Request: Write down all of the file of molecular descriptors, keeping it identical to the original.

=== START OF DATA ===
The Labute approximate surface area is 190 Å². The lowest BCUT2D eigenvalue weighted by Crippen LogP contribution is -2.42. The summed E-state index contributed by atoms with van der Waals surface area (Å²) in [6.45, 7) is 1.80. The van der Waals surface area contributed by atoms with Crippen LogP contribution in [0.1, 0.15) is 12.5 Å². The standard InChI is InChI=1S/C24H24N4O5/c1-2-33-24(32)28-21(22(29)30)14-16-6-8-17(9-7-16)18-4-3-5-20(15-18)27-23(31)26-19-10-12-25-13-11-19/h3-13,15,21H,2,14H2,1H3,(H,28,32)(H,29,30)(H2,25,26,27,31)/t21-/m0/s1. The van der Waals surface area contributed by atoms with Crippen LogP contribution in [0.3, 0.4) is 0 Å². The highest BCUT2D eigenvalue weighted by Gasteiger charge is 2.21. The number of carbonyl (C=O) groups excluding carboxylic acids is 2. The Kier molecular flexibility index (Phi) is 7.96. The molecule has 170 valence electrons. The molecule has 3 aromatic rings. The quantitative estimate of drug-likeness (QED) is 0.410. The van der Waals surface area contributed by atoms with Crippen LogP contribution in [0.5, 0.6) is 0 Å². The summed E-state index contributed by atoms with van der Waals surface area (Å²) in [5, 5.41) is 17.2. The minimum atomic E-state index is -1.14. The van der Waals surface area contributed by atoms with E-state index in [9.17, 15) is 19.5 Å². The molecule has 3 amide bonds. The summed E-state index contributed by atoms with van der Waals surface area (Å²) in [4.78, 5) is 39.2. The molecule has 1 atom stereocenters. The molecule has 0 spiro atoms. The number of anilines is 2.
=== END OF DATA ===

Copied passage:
The Labute approximate surface area is 190 Å². The lowest BCUT2D eigenvalue weighted by Crippen LogP contribution is -2.42. The summed E-state index contributed by atoms with van der Waals surface area (Å²) in [6.45, 7) is 1.80. The van der Waals surface area contributed by atoms with Crippen LogP contribution in [0.1, 0.15) is 12.5 Å². The standard InChI is InChI=1S/C24H24N4O5/c1-2-33-24(32)28-21(22(29)30)14-16-6-8-17(9-7-16)18-4-3-5-20(15-18)27-23(31)26-19-10-12-25-13-11-19/h3-13,15,21H,2,14H2,1H3,(H,28,32)(H,29,30)(H2,25,26,27,31)/t21-/m0/s1. The van der Waals surface area contributed by atoms with Crippen LogP contribution in [0.3, 0.4) is 0 Å². The highest BCUT2D eigenvalue weighted by Gasteiger charge is 2.21. The number of carbonyl (C=O) groups excluding carboxylic acids is 2. The Kier molecular flexibility index (Phi) is 7.96. The molecule has 170 valence electrons. The molecule has 3 aromatic rings. The quantitative estimate of drug-likeness (QED) is 0.410. The van der Waals surface area contributed by atoms with Crippen LogP contribution in [0.5, 0.6) is 0 Å². The summed E-state index contributed by atoms with van der Waals surface area (Å²) in [5, 5.41) is 17.2. The minimum atomic E-state index is -1.14. The van der Waals surface area contributed by atoms with E-state index in [9.17, 15) is 19.5 Å². The molecule has 3 amide bonds. The summed E-state index contributed by atoms with van der Waals surface area (Å²) in [4.78, 5) is 39.2. The molecule has 1 atom stereocenters. The molecule has 0 spiro atoms. The number of anilines is 2.